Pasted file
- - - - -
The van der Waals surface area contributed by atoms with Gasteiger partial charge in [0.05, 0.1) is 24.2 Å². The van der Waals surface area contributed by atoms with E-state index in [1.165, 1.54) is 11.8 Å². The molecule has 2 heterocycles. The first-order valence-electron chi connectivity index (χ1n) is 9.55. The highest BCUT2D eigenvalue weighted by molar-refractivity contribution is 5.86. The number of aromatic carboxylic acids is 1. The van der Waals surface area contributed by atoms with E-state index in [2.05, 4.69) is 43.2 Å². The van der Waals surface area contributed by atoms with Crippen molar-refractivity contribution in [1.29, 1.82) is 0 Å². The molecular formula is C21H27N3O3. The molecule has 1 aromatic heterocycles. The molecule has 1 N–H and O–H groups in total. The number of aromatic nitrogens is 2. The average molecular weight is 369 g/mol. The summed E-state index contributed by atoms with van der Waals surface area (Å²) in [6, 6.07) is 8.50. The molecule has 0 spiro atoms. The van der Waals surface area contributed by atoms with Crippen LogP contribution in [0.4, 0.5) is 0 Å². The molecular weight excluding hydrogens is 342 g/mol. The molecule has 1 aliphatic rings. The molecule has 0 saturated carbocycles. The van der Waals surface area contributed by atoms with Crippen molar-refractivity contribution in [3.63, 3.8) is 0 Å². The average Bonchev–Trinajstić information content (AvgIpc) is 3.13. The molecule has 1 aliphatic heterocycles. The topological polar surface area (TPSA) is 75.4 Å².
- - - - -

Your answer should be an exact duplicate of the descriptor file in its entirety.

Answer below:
The van der Waals surface area contributed by atoms with Gasteiger partial charge in [0.05, 0.1) is 24.2 Å². The van der Waals surface area contributed by atoms with E-state index in [1.165, 1.54) is 11.8 Å². The molecule has 2 heterocycles. The first-order valence-electron chi connectivity index (χ1n) is 9.55. The highest BCUT2D eigenvalue weighted by molar-refractivity contribution is 5.86. The number of aromatic carboxylic acids is 1. The van der Waals surface area contributed by atoms with E-state index in [2.05, 4.69) is 43.2 Å². The van der Waals surface area contributed by atoms with Crippen molar-refractivity contribution in [1.29, 1.82) is 0 Å². The molecular formula is C21H27N3O3. The molecule has 1 aromatic heterocycles. The molecule has 1 N–H and O–H groups in total. The number of aromatic nitrogens is 2. The average molecular weight is 369 g/mol. The summed E-state index contributed by atoms with van der Waals surface area (Å²) in [6, 6.07) is 8.50. The molecule has 0 spiro atoms. The van der Waals surface area contributed by atoms with Crippen LogP contribution in [0.4, 0.5) is 0 Å². The molecular weight excluding hydrogens is 342 g/mol. The molecule has 1 aliphatic rings. The molecule has 0 saturated carbocycles. The van der Waals surface area contributed by atoms with Crippen molar-refractivity contribution in [3.63, 3.8) is 0 Å². The average Bonchev–Trinajstić information content (AvgIpc) is 3.13. The molecule has 1 aliphatic heterocycles. The topological polar surface area (TPSA) is 75.4 Å².